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PAYE Thresholds

PAYE Thresholds

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Hi Accountingweb,

According to this link (https://www.gov.uk/income-tax-rates) the Basic to Higher rate tax bands are when earnings pass £43,000, thus..

Income Tax rates and bands

Basic rate     £11,001 to £43,000      20%
Higher rate   £43,001 to £150,000      40%

According to this link (https://www.gov.uk/guidance/rates-and-thresholds-for-employers-2016-to-2017) the Basic to Higher rate tax bands are when earnings pass £32,000, thus..

Tax thresholds, rates and codes

Basic tax rate     20% on annual earnings above the PAYE tax threshold and up to £32,000
Higher tax rate    40% on annual earnings from £32,001 to £150,000

Does anyone know authoritatively, which is correct?

Thanks in advance,

Bob

Replies (11)

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By Tim Vane
12th Oct 2016 12:13

They are the same thing.

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By craig preece
12th Oct 2016 12:29

As long as your earnings are less than £100K

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By TBro4iuABEW6Qmh74nRteQz3
12th Oct 2016 12:33

Hi Tim,

Cheers for your prompt response. Just for my notes, can you explain how

"20% on annual earnings above the PAYE tax threshold (£11,001) and up to £32,000"

is the same as

"Basic rate £11,001 to £43,000 20%"

Thanks a mil,

Bob

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By SteLacca
12th Oct 2016 13:10

They first is wrong. The second is right.

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Replying to SteLacca:
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By TBro4iuABEW6Qmh74nRteQz3
12th Oct 2016 13:29

Cool, so north of £32,000.00 gross salary and you are paying tax at 40%)?

For example, for a salary of £35,000.00 on a standard code of 1100L, the breakdown is this..

(£35,000-£32,0001) = £2,999.00 x 40% = £1,199.60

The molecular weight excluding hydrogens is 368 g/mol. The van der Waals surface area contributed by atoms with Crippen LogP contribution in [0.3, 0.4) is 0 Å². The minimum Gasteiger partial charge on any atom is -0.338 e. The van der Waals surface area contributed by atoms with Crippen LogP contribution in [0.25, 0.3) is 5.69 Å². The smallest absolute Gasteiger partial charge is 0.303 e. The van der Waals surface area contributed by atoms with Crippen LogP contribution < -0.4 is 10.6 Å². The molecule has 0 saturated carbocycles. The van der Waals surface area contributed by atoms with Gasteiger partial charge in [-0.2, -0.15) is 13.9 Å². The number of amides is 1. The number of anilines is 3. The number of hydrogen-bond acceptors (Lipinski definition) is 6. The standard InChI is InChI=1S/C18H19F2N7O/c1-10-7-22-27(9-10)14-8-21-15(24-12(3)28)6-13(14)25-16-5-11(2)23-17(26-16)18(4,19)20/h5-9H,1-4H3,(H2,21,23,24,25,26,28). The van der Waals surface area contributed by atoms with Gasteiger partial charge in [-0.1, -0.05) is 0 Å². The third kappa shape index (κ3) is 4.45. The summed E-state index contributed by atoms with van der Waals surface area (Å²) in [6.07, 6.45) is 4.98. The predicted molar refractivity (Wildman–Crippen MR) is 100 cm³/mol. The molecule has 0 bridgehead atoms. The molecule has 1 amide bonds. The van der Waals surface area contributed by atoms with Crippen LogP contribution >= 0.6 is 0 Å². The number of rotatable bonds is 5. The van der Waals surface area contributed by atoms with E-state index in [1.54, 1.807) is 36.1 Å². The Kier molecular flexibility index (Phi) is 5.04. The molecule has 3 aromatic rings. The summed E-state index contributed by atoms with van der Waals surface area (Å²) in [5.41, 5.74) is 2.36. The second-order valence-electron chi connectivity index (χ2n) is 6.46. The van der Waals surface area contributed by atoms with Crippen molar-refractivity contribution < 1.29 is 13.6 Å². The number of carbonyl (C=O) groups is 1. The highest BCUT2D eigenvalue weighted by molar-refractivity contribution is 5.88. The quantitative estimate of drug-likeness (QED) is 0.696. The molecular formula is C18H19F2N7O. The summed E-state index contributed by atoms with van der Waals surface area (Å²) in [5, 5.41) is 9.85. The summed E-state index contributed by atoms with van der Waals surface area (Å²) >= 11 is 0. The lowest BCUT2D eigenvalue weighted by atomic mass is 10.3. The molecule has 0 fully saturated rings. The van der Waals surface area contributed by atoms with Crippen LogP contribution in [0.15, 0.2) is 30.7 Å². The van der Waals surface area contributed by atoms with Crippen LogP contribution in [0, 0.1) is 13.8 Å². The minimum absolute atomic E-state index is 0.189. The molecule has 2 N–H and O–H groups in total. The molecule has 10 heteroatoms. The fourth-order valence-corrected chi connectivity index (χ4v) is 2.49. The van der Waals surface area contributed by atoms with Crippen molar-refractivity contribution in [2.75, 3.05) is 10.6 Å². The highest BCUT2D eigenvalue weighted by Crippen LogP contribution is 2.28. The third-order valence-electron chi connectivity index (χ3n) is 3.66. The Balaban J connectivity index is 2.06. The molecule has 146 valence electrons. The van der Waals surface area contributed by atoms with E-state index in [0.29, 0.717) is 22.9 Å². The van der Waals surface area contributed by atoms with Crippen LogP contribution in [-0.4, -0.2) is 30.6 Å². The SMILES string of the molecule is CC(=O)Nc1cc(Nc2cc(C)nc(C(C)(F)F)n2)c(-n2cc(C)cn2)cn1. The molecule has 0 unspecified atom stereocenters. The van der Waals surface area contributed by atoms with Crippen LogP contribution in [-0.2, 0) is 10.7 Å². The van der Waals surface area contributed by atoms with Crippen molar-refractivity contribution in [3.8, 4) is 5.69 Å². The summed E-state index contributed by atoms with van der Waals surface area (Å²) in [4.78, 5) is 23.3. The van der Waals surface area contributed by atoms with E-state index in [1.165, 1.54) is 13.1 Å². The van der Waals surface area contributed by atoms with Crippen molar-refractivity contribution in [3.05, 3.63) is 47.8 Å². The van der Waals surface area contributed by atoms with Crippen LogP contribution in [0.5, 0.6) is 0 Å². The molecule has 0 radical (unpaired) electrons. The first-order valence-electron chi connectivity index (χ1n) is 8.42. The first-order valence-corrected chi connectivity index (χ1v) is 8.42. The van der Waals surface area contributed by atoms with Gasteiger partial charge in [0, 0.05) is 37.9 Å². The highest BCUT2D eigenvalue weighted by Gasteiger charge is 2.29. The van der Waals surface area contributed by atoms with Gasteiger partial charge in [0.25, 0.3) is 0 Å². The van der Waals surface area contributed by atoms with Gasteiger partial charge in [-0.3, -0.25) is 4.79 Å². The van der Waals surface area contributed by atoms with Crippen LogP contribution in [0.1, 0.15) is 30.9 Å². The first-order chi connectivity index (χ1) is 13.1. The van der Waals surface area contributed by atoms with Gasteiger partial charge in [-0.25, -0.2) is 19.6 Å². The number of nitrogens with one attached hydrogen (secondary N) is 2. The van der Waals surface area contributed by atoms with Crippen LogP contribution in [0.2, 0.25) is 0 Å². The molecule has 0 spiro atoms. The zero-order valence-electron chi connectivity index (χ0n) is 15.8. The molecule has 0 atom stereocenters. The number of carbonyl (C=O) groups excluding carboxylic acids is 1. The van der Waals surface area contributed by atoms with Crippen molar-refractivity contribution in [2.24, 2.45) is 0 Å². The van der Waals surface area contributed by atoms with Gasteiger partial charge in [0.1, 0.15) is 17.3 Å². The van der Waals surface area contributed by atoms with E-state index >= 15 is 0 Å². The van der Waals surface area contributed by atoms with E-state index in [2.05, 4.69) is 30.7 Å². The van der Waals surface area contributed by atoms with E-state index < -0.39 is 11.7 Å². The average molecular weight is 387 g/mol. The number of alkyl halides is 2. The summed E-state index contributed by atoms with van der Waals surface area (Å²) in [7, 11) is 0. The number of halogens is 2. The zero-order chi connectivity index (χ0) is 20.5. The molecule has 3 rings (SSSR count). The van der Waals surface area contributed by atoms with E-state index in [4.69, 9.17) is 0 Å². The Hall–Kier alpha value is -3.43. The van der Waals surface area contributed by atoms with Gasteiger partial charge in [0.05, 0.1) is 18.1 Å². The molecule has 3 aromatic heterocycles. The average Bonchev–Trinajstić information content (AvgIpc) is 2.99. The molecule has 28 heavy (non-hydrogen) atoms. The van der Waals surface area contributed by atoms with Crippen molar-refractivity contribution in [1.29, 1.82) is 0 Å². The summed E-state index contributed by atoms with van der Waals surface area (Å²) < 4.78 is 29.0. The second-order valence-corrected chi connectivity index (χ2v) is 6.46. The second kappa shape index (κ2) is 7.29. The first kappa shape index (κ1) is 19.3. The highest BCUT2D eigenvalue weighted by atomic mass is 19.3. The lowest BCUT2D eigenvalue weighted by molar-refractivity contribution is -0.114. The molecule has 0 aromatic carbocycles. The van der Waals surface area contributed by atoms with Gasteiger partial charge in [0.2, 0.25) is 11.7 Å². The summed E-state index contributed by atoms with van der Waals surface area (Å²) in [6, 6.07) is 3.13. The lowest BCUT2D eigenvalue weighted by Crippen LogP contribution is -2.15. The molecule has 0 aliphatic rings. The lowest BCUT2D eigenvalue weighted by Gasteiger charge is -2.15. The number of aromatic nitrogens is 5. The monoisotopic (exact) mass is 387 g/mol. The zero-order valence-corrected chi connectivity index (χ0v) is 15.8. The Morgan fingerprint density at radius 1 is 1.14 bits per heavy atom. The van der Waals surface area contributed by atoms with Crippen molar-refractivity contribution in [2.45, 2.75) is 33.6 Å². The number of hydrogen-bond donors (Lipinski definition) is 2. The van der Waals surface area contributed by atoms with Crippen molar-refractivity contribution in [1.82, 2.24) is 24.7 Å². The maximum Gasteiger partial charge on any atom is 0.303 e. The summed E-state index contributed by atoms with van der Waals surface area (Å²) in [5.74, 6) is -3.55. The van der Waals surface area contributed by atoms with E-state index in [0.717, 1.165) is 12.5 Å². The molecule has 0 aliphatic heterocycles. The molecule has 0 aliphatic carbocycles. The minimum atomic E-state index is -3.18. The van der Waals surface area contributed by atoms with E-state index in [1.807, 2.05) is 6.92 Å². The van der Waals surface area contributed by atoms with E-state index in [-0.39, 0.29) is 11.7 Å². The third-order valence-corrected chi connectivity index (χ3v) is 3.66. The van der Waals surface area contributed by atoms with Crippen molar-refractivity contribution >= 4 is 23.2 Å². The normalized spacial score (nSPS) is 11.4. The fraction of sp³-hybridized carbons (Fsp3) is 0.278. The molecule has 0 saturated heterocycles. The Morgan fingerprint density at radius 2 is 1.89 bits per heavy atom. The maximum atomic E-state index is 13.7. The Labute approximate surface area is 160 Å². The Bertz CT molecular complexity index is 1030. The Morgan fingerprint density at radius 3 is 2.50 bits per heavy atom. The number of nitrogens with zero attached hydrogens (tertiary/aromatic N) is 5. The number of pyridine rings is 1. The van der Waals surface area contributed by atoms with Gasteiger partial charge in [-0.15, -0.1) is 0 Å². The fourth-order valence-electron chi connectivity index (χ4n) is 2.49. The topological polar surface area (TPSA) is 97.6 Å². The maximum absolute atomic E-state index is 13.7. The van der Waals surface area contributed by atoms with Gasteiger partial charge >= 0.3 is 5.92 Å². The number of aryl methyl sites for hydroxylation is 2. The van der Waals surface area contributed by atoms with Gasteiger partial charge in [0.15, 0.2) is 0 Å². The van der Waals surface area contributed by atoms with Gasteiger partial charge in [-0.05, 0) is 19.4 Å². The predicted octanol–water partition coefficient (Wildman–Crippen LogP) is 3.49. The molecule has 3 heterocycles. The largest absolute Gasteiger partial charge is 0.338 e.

(£32,000-£11,000) = £21,000.00 x 20% = £4,200.60
(£11,000 - £0.00) = £11,000 x 0% = 0

Total = £1,199.60+ £4,200.60 = £5,400.20

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Replying to TBro4iuABEW6Qmh74nRteQz3:
By The Highlander
12th Oct 2016 13:58

Dammit, nice one Cheeky!!

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Replying to TBro4iuABEW6Qmh74nRteQz3:
Tom McClelland
By TomMcClelland
13th Oct 2016 11:01

TBro4iuABEW6Qmh74nRteQz3 wrote:

Cool, so north of £32,000.00 gross salary and you are paying tax at 40%)?

For example, for a salary of £35,000.00 on a standard code of 1100L, the breakdown is this..

(£35,000-£32,0001) = £2,999.00 x 40% = £1,199.60
(£32,000-£11,000) = £21,000.00 x 20% = £4,200.60
(£11,000 - £0.00) = £11,000 x 0% = 0

Total = £1,199.60+ £4,200.60 = £5,400.20

No, the 20% band is £32,000 wide, but it doesn't start until you've earned £11,000. So the 40% band doesn't start until earnings reach £43,000.

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By The Highlander
12th Oct 2016 13:11

Because of the personal allowance. The first 11,000 is tax free, the next 32,000 is at 20%.

43000-11000 = 32000

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Tom McClelland
By TomMcClelland
13th Oct 2016 10:52

Part of the confusion here may rest in the fact that personal tax allowance is taken away progressively once your earnings reach £100k, and has entirely dissipated by the time earnings reach £150k. So, bizarrely, both statements about the upper reach of the 40% band are arguably correct even though they appear to be different limits at first glance.

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By Paul Hawes
13th Oct 2016 13:06

That's an interesting username.

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By Manchester_man
14th Oct 2016 01:19

@ OP Maths isn't your strong point is it?

As pointed out above, the difference between the 32,000 and the 43,000 is 11,000, ie., the personal allowance.

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